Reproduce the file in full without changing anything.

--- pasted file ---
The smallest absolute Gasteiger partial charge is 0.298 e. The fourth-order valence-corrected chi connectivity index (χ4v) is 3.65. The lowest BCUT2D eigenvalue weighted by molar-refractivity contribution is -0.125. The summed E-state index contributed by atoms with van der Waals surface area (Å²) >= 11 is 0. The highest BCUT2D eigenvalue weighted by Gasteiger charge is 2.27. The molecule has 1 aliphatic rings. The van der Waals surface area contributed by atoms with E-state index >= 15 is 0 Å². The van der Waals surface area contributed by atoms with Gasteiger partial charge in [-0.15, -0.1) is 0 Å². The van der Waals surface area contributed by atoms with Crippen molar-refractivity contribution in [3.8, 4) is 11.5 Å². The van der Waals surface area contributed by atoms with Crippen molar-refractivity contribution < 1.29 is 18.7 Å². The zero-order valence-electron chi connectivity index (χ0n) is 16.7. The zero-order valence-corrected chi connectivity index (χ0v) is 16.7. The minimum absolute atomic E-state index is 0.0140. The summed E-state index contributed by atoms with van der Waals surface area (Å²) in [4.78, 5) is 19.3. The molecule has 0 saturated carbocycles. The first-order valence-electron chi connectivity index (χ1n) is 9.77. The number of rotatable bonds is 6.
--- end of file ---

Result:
The smallest absolute Gasteiger partial charge is 0.298 e. The fourth-order valence-corrected chi connectivity index (χ4v) is 3.65. The lowest BCUT2D eigenvalue weighted by molar-refractivity contribution is -0.125. The summed E-state index contributed by atoms with van der Waals surface area (Å²) >= 11 is 0. The highest BCUT2D eigenvalue weighted by Gasteiger charge is 2.27. The molecule has 1 aliphatic rings. The van der Waals surface area contributed by atoms with E-state index >= 15 is 0 Å². The van der Waals surface area contributed by atoms with Gasteiger partial charge in [-0.15, -0.1) is 0 Å². The van der Waals surface area contributed by atoms with Crippen molar-refractivity contribution in [3.8, 4) is 11.5 Å². The van der Waals surface area contributed by atoms with Crippen molar-refractivity contribution < 1.29 is 18.7 Å². The zero-order valence-electron chi connectivity index (χ0n) is 16.7. The zero-order valence-corrected chi connectivity index (χ0v) is 16.7. The minimum absolute atomic E-state index is 0.0140. The summed E-state index contributed by atoms with van der Waals surface area (Å²) in [4.78, 5) is 19.3. The molecule has 0 saturated carbocycles. The first-order valence-electron chi connectivity index (χ1n) is 9.77. The number of rotatable bonds is 6.